3- Jazz, Branding and Cultural Cold War - Peter Verdin, Memorial University Newfoundland
1:30 PM, Saturday 25 May 2019 (2 hours)
Coffee break 03:30 PM to 04:00 PM (30 minutes)
Université du Québec à Montréal (UQAM) - DS-R520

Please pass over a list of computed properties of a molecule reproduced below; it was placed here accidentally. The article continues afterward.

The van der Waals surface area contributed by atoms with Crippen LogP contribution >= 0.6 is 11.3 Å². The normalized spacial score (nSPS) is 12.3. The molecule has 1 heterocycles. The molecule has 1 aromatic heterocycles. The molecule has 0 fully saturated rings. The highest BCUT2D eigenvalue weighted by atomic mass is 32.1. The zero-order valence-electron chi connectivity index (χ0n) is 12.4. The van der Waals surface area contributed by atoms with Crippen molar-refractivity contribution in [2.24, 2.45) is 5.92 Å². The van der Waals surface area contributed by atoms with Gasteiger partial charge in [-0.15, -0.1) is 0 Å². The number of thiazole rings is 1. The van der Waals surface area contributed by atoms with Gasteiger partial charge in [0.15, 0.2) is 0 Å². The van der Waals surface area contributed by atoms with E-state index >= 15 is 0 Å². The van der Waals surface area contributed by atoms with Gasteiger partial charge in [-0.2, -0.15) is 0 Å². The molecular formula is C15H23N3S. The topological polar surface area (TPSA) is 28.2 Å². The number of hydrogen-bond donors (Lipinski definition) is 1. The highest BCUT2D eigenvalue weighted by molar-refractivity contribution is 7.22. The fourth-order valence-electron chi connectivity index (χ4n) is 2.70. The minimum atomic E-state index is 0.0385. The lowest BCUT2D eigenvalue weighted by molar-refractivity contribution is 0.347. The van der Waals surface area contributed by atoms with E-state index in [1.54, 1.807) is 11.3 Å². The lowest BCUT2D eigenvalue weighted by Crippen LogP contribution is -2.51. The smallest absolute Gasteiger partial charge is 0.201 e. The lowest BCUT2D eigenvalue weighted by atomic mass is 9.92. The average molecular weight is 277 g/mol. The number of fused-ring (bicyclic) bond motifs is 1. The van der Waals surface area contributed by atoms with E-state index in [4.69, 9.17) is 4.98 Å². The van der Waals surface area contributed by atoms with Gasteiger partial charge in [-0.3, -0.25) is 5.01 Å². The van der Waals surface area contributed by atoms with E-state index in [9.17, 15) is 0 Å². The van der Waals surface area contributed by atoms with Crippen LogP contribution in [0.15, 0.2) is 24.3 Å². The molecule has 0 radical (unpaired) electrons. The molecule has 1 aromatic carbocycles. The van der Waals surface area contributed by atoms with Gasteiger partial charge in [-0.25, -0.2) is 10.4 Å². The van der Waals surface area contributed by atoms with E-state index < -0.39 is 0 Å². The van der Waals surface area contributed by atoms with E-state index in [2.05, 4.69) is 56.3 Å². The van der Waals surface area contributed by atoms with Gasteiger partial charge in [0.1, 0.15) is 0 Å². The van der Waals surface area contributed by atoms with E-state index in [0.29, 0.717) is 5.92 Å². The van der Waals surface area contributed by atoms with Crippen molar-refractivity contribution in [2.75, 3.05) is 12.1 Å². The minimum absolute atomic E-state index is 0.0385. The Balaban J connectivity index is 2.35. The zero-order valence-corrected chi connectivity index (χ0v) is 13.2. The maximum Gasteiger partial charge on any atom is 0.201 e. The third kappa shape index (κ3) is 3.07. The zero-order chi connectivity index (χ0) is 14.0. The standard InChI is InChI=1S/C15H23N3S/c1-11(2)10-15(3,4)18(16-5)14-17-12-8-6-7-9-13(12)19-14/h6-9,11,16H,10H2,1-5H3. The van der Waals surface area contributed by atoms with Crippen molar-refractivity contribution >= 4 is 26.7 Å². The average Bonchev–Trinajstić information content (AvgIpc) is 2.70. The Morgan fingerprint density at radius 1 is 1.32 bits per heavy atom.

Starting in 1958, the United States began to sponsor international tours of American jazz artists. These tours - which featured such jazz luminaries as Dizzy Gillespie, Dave Brubeck, Louis Armstrong, and the inimitable Duke Ellington - were part of an effort by the United States to leverage certain forms of expressive culture as a method of expanding global ideological influence. Conventionally known as soft power, the leveraging of particular artistic expressions as the reflections of a uniquely American, capitalist body politic is an example of ‘branding’. While branding is a concept that has been used to describe contemporary relationships between cultural fields and economic influence, this discussion explores, expands and attempts to clarify the idea of ‘brand’ by situating it within the historical context of the Cold War. In doing so, this discussion attempts to strip the idea of branding from a strict post-modern framing and, in the process, to elucidate the concept as an obvious result born from the confluence of cultural capital, global technology and political and economic power. Using Bourdieu’s model of ‘fields’, this talk demonstrates that the idea of the ‘brand’ is not a new concept. Rather, it simply one which has only recently reached critical visibility due to the current ubiquity of neo-liberal practices. By looking to the past, this discussion makes clearer the relationship between capital, power, and technology. Exploring these relationships provides a useful paradigm for future research and critical theory.